IntellectualI1 - education7“The most important thing that helped me through this pandemic is . . .   that I have learned in my trainings/seminars”, “Seminars/Trainings are good but the impact maybe won’t last long (as provided by shipping company). Academy approach is better for me as they mould cadets as a whole … ”, “Shell Resilience Training”, “Individual educational initiatives (i.e. coaching, self-studies, personal educational activities) on mental health and well-being, training from the shipping company and educational courses from Maritime Education and Training Institution”, “Any mental training on shore before contract is USELESS. Any mental training on board during the contact is very USEFUL”
SpiritualS14“Through my religion, I got helped to overcome negative impact by the COVID-19 pandemic”, “Spiritual activities such as prayer, reading the Bible”, “meditation”
Fig. 4

Categorized factors helping to overcome negative consequences of COVID-19.

Categorized factors helping to overcome negative consequences of COVID-19.

The 9 categories include the five areas of wellbeing defined by Macleod (social, emotional, physical, intellectual, and spiritual) [31], three additional factors (managerial, facilities-related, and economic factors), and one group of responses not fitting into any previously defined categories, named as “nothing can be done”.

The biggest number of responses (Fig. 4, 45 cases –26%) highlighted that properly performed managerial activities could help to overcome difficulties during the COVID-19 pandemic. They reflect aspects related to the actions performed by the company management ashore and onboard, which could be accepted by the crew as positive if provided in the proper timely manner, and as negative, if not properly taken (Table 3): information (code M1), support (code M2), safety culture (code M3), management system (code M4), and changing crew (code M5). The second most important category mentioned by the respondents as potentially helpful in overcoming the negative effects of COVID-19 was “Emotional factors” (39 cases –23%). This category is associated with emotional support from colleagues on board, family, and having an optimistic positive mindset: codes E1 –colleagues, E2 –self, and E3 –family. The third most important group of factors helping participants to maintain wellbeing were categorized as “Facilities” (20 cases –12%). Convenient sport, recreational facilities, and internet connection were mentioned by 17 (11%) participants. Under the “Physical” category (17 cases –10%) fall aspects related to the physical environment and/or measures: proper uninterrupted resting hours (code P1); focus on work tasks (code P2); work conditions (P3); strong immune system and vaccination (code P5); possibility to come ashore (code P6), which was understood by seafarers as having two types of impact –the negative, as restrictions to go ashore do not allow seafarers to “relieve from stress on board”, and the positive - as staying on board isolates “from the dangers . . .  in ports”; one response was coded as “extraordinary” (code P4) mentioning “passing away” as helping to overcome the pandemic situation. Availability of communication (code S1) and helplines (code S2) were associated with the “Social” category; these aspects were mentioned in 16 responses (9%); however, “helplines” was mentioned by only one respondent. The number of mentions (12 cases - 7%) in the category “Economic” (code Ec1) related to bonuses, additional payments/compensation shows that, although financial aspect is important for seafarers, in the case of the COVID-19 pandemic, additional payments do not help respondents to overcome difficulties. Eleven responses (6%) indicated some kind of hopelessness or inability to cope with the situation. They were categorized as “Nothing can be done”, and represent the opinion that the COVID situation is a “global fate”, or “uncontrolled situation”, about which no measures could be taken and the only possible action is to wait for it to be over. Some responses (7 cases –4%) categorized as “Intellectual” (code I1), were related to the role of education and training in helping to overcome difficulties. Finally, some people (4 responses –2%) mentioned that prayers, meditation, and religion (categorized as “Spiritual”) helped them to deal with the negative consequences of the pandemic onboard ships.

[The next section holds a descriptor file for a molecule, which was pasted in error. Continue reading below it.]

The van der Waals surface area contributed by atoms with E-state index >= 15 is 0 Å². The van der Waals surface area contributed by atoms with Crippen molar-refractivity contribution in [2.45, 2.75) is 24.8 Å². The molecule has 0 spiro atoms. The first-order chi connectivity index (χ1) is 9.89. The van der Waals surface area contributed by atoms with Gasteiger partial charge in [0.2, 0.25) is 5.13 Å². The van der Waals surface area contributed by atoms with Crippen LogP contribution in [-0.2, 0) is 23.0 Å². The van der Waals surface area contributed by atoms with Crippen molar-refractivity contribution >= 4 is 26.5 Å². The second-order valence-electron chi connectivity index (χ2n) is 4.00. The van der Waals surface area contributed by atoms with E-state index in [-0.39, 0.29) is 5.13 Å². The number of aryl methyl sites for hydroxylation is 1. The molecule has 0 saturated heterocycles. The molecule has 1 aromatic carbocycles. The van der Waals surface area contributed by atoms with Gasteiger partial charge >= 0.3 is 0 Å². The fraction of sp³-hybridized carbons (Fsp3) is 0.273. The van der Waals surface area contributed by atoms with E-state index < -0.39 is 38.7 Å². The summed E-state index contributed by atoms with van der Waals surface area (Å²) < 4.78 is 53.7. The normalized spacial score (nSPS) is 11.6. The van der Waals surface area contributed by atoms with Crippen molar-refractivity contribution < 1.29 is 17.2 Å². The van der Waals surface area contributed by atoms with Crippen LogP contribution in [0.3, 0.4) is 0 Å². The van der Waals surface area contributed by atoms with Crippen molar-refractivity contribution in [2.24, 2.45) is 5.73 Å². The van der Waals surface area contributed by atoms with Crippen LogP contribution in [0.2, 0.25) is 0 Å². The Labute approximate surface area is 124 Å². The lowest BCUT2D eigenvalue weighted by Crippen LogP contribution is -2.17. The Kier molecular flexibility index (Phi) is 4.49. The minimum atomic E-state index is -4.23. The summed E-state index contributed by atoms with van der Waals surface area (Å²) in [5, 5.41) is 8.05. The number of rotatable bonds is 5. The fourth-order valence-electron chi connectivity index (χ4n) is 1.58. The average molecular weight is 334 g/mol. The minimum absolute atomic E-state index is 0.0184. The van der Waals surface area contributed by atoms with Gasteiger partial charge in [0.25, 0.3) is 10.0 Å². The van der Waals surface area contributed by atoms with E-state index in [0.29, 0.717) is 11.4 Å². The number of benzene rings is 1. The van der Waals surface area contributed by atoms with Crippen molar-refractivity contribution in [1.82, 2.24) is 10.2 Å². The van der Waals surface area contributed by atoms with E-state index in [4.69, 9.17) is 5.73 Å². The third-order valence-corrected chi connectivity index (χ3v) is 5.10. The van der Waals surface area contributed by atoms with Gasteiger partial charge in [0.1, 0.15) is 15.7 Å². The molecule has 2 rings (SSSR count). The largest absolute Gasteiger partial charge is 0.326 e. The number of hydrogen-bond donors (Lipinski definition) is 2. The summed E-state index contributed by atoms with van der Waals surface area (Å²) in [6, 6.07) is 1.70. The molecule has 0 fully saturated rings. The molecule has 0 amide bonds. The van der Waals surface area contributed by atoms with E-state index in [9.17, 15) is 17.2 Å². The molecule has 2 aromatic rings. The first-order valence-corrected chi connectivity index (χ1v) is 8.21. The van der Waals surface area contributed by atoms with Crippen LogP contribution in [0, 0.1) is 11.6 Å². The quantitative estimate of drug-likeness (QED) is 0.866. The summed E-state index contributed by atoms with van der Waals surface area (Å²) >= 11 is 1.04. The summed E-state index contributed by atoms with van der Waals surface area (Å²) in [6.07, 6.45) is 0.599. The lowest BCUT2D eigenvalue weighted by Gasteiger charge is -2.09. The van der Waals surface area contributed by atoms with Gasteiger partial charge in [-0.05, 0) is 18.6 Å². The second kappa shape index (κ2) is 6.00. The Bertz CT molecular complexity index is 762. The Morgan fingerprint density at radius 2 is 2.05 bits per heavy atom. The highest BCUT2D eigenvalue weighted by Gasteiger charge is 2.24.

The mental health and wellbeing of seafarers, although always an area of concern, has not been properly addressed and managed. Despite the incompleteness of data and scarce and fragmented evidence [13, 20, 32], seafarers have been consistently considered an occupational group vulnerable to the development of mental health difficulties. This vulnerability is mainly related to seafarers’ exposure to a harsh working environment and living conditions. Moreover, the ways in which the maritime industry is structured, and seafarers’ employment characteristics or business priorities have also been identified as wider influencers of health, safety, and wellbeing in this highly globalized industry [33].